Author: Mark Renney

Davis misses the road. More accurately, he misses the discipline it has provided and he no longer expects it to re-appear. Davis isn’t searching for the road, in fact he believes that if he is to find the centre, to reach the point of impact, then it is necessary to leave it behind, abandon it and this hasn’t proved difficult. No roads have survived out on the plains.
But the evidence that they had once been prevalent is everywhere. Much of it is unused and un-useable – phones and tablets and other devices with screens. Many are broken, have been kicked about and stamped on but most are still intact, still in their original packaging.
Kneeling down, Davis grabs a phone. It is the one he had wanted but hadn’t been able to afford. He claws at the box, pulling away the clear plastic and holds the phone in his hand. He realises that this is the last model, that there won’t be another sleeker and faster and more desirable version. Davis pushes the green button and waits but nothing happens.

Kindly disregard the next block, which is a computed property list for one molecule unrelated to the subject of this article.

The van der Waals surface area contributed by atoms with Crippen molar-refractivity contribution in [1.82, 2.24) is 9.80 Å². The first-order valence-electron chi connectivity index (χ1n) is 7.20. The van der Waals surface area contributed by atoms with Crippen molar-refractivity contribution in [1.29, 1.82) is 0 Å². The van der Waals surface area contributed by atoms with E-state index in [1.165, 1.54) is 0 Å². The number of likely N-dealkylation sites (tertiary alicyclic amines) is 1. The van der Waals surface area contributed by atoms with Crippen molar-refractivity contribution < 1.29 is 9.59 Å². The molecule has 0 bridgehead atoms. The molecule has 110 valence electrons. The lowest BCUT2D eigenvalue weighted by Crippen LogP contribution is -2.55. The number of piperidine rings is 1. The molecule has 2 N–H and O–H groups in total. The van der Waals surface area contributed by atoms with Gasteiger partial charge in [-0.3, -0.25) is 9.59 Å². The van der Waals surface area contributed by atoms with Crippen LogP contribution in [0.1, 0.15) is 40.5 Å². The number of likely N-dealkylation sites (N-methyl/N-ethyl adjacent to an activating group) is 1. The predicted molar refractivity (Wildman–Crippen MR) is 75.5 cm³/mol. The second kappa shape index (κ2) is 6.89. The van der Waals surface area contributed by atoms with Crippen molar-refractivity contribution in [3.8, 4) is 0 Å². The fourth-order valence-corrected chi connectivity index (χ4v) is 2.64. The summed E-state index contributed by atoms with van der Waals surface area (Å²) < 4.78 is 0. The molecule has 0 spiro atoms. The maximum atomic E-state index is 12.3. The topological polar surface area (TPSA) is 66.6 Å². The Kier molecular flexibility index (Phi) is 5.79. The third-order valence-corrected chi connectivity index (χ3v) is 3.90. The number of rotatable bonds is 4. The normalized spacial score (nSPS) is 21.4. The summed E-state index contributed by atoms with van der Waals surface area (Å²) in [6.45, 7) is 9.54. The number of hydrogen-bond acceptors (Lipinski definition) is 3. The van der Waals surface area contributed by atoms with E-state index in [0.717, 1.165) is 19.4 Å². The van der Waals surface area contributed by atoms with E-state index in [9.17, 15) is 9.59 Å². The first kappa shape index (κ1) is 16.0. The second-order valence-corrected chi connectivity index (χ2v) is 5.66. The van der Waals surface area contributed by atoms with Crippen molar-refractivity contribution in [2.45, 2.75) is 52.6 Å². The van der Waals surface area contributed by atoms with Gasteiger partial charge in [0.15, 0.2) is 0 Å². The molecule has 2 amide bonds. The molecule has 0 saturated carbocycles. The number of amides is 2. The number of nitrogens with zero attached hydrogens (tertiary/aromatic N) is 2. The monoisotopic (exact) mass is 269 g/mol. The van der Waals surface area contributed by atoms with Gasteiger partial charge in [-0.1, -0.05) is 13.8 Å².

The roads are redundant and the idea of starting in one place and making for another, of heading toward a destination, is futile. Grudgingly Davis has to admit it is fitting the roads haven’t survived out on the plains. That they are no longer a part of this landscape, that the landscape has changed. It is even flatter than before, and even more barren, apart from the debris of course. And Davis realises that in order to get what they need he and the others will have to keep coming back and sifting through it.

Davis still misses the road. He considers creating one of his own by using the now useless or unnecessary things. He could build a kerb or a wall or even a bank, building on either side of him as he walks.